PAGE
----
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A promotional photo used to sell jumps before the Phuket fatality

Phuket Bungy Jump Victim's Family Offered 300,000 Baht in Compensation

Tuesday, July 7, 2015
PHUKET: The owner of a Phuket bungy jump where a man plunged to his death in May have offered his family up to 300,000 baht in compensation, Phuketwan has learned.

Abdullah Adel Kadhmbahman, 25, from Kuwait, died after hitting the ground when the leg restraints separated from the elastic bungy at the World Bungee Jump in Patong on May 27.

Investigating officer Major Teerasak Boonsaeng said today that the amount offered to the family through a Thai lawyer was specified in the jump contract that the young Kuwaiti tourist is said to have signed before jumping.

''We don't know yet what the family will think of that offer,'' the major said.

Although the bungy jump - which operated for more than a decade without being legal - has been dismantled, charges have yet to be laid against anyone over the tragedy.

Police in Patong, the popular west coast holiday destination, are still awaiting the results of forensic tests on the bungy and the ankle restraint.

The long delay in getting results could mean that forensics officers have a long list of tasks that have yet to be completed.

The property's owner dismantled the bungy with the intention of turning the land to some other use.


Comments have been disabled for this article.


There is a rumour that the ghost of the killed guy will haunt any follow-up business forever.

Posted by Beer Chang on July 7, 2015 11:15


After the Army took charge various Phuket people were arrested over corruption and mafia like activities. Has even one of these cases made it to court yet? The Army said they had all the evidence on these people so why hasn't anybody been prosecuted yet? If this bungy business was unregistered why hasn't the owner been charged?

Posted by Arun Muruga on July 7, 2015 12:32


I wonder if the contract he signed before the jump also stated the activity was not approved, had no licence to operate, had substandard equipment or untrained personal and had been doing so for 10 years under the noses of the authorities.
The deceased would have assumed the activity was legal, had the required certification and checks and signed the contract on this basis.
Sign a contract for an illegal activity and the operator expects this to provide a level of protection. I don't think so!

Forget the bungy jump operator, sue the owner of the land that allowed it to operate.

Posted by MoW on July 7, 2015 13:08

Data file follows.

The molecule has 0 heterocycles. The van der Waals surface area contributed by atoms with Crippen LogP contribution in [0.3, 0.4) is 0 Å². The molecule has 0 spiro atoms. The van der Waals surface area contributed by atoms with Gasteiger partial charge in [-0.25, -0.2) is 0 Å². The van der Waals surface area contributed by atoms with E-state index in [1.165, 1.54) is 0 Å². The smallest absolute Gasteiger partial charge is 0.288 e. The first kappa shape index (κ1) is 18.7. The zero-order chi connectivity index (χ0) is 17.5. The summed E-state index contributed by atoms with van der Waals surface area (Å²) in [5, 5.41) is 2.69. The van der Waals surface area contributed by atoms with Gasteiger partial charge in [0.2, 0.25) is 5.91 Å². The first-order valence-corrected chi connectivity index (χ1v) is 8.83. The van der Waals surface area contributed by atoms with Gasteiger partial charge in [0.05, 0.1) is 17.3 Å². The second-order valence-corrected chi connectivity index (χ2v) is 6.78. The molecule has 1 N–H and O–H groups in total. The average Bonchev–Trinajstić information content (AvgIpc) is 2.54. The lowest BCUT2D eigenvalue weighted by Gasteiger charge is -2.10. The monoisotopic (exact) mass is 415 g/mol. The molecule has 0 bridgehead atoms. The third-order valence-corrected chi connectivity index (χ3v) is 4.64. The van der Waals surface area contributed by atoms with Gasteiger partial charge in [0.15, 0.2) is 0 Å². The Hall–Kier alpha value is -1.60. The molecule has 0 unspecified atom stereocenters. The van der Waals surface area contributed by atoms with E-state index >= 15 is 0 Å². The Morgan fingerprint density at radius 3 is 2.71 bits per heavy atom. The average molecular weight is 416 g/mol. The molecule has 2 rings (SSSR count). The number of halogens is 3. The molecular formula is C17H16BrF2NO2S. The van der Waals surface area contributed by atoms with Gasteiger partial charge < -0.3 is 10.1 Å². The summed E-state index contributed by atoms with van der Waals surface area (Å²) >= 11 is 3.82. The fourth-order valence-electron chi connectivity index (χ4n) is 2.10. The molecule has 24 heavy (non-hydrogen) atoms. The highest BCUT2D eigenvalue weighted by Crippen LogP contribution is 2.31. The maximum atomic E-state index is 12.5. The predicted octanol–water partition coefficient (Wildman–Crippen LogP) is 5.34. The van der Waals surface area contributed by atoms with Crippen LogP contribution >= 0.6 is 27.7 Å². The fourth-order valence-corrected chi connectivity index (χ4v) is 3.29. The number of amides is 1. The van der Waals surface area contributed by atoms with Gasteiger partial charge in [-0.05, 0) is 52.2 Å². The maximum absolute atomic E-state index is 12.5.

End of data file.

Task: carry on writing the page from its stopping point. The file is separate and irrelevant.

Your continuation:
300,000???...that should make the family feel at peace!

Posted by sky on July 7, 2015 13:38


Agree with MoW ...if the business was not legal then any 'contract' relating to the business cannot be legal.
Pity the owner is not able to do a reenactment.

Posted by benvenuto on July 7, 2015 16:02



To sue the land owners is the most BS and irresponsible suggestion I have read.

As in turn unlike a legal fantasy that you developed - that landlord is obliged toncheck legality of business - it is just fantasy, as there no such requirement at all.
The only exception concerns illicit drug trade , but then such requirement is not even absolute,mans also not in civil law , but in criminal law, so better leave it in peace.

Tenant is solely responsible for legality of his operations on the leased land.

It is true, that landlord can stipulate in a contract some limitation on a type of use of the leased land - but if he is doing it, then at his discretion, not by obligation created by law - at best , it is a trade custom, nothing more.

I even unable to imagine how landlord could comply with your legal fantasy - to check every time what his tenant is doing, then hire an army of lawyers who would study which permissions are necessary in every case? - NON-SENSE!
Even in PRC they have not fallen for such anti-business measures, but you still can suggest it to North Korea!

Posted by Sue on July 7, 2015 18:07


It quite simple Sue, well for the rest of us.
The land is owned, the owner has allowed someone to conduct a business upon his land, without approval, without permits and without insurance.
As the owner of property you carry a liability to the public or anyone else you allow onto that land. You even have a responsibility in regards to trespassers.
The owner has allowed an illegal business to operate and we can assume he received rental or commissions for the use of his land.
He has been a beneficiary of the illegal activity.
A person has died and as a result of the land owners action, or in this case inaction. The land owner failed in his obligation to the public, who he allowed to enter upon his land by allowing an unauthorised, uninsured activity for which approval is required.
If he did not fail in this obligation to the public, or did not allow this illegal activity to occur there would have been no death.
The bungy jump operator and the owner of the land are jointly responsible by allowing the bungy jump to operate illegally.
You could probably include the local authority as well for failure to enforce laws and regulations and as it has operated for 10 years, they would find it hard to argue they were unaware the bungy jump existed.
It's easier to get a feed from a big fish and let the big fish feed off the smaller ones!

Posted by MoW on July 7, 2015 22:26



1. that all is your legal fantasy, it doesn't have even slightest link to reality - I am sure also in Australia.